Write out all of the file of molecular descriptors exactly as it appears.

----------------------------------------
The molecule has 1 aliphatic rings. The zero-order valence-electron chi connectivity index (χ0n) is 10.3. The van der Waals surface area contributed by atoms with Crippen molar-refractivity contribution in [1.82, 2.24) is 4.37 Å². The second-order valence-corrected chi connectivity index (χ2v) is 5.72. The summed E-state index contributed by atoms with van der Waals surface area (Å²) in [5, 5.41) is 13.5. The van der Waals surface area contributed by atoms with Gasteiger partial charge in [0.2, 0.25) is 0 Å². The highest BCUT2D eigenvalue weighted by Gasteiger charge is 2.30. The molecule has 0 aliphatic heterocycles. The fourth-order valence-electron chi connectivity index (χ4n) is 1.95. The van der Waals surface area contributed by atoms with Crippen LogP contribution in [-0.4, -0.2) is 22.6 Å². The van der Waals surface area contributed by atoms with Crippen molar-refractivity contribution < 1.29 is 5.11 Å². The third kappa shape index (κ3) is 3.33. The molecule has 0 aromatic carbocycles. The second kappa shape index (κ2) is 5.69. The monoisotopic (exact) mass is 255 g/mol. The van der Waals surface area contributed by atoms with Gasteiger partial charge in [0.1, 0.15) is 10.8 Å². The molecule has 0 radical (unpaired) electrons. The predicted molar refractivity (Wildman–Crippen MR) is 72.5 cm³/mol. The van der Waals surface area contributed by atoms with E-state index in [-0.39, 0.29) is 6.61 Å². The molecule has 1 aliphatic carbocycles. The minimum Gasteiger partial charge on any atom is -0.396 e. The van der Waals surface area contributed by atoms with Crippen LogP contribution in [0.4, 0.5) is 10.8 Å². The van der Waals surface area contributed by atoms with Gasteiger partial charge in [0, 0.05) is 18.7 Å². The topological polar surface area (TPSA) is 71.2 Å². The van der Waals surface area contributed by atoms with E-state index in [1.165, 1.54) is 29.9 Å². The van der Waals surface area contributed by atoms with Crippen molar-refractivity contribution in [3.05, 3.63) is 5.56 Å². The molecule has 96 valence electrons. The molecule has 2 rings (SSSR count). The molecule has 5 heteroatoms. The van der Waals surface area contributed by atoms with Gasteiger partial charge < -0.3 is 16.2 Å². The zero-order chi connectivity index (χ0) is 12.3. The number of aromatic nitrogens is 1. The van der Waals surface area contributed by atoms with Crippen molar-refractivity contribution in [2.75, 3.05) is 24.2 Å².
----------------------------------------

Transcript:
The molecule has 1 aliphatic rings. The zero-order valence-electron chi connectivity index (χ0n) is 10.3. The van der Waals surface area contributed by atoms with Crippen molar-refractivity contribution in [1.82, 2.24) is 4.37 Å². The second-order valence-corrected chi connectivity index (χ2v) is 5.72. The summed E-state index contributed by atoms with van der Waals surface area (Å²) in [5, 5.41) is 13.5. The van der Waals surface area contributed by atoms with Gasteiger partial charge in [0.2, 0.25) is 0 Å². The highest BCUT2D eigenvalue weighted by Gasteiger charge is 2.30. The molecule has 0 aliphatic heterocycles. The fourth-order valence-electron chi connectivity index (χ4n) is 1.95. The van der Waals surface area contributed by atoms with Crippen LogP contribution in [-0.4, -0.2) is 22.6 Å². The van der Waals surface area contributed by atoms with Crippen molar-refractivity contribution < 1.29 is 5.11 Å². The third kappa shape index (κ3) is 3.33. The molecule has 0 aromatic carbocycles. The second kappa shape index (κ2) is 5.69. The monoisotopic (exact) mass is 255 g/mol. The van der Waals surface area contributed by atoms with Gasteiger partial charge in [0.1, 0.15) is 10.8 Å². The molecule has 0 radical (unpaired) electrons. The predicted molar refractivity (Wildman–Crippen MR) is 72.5 cm³/mol. The van der Waals surface area contributed by atoms with E-state index in [-0.39, 0.29) is 6.61 Å². The molecule has 1 aliphatic carbocycles. The minimum Gasteiger partial charge on any atom is -0.396 e. The van der Waals surface area contributed by atoms with Crippen LogP contribution in [0.4, 0.5) is 10.8 Å². The van der Waals surface area contributed by atoms with Gasteiger partial charge in [0, 0.05) is 18.7 Å². The topological polar surface area (TPSA) is 71.2 Å². The van der Waals surface area contributed by atoms with E-state index in [1.165, 1.54) is 29.9 Å². The van der Waals surface area contributed by atoms with Crippen molar-refractivity contribution in [3.05, 3.63) is 5.56 Å². The molecule has 96 valence electrons. The molecule has 2 rings (SSSR count). The molecule has 5 heteroatoms. The van der Waals surface area contributed by atoms with Gasteiger partial charge < -0.3 is 16.2 Å². The zero-order chi connectivity index (χ0) is 12.3. The number of aromatic nitrogens is 1. The van der Waals surface area contributed by atoms with Crippen molar-refractivity contribution in [2.75, 3.05) is 24.2 Å².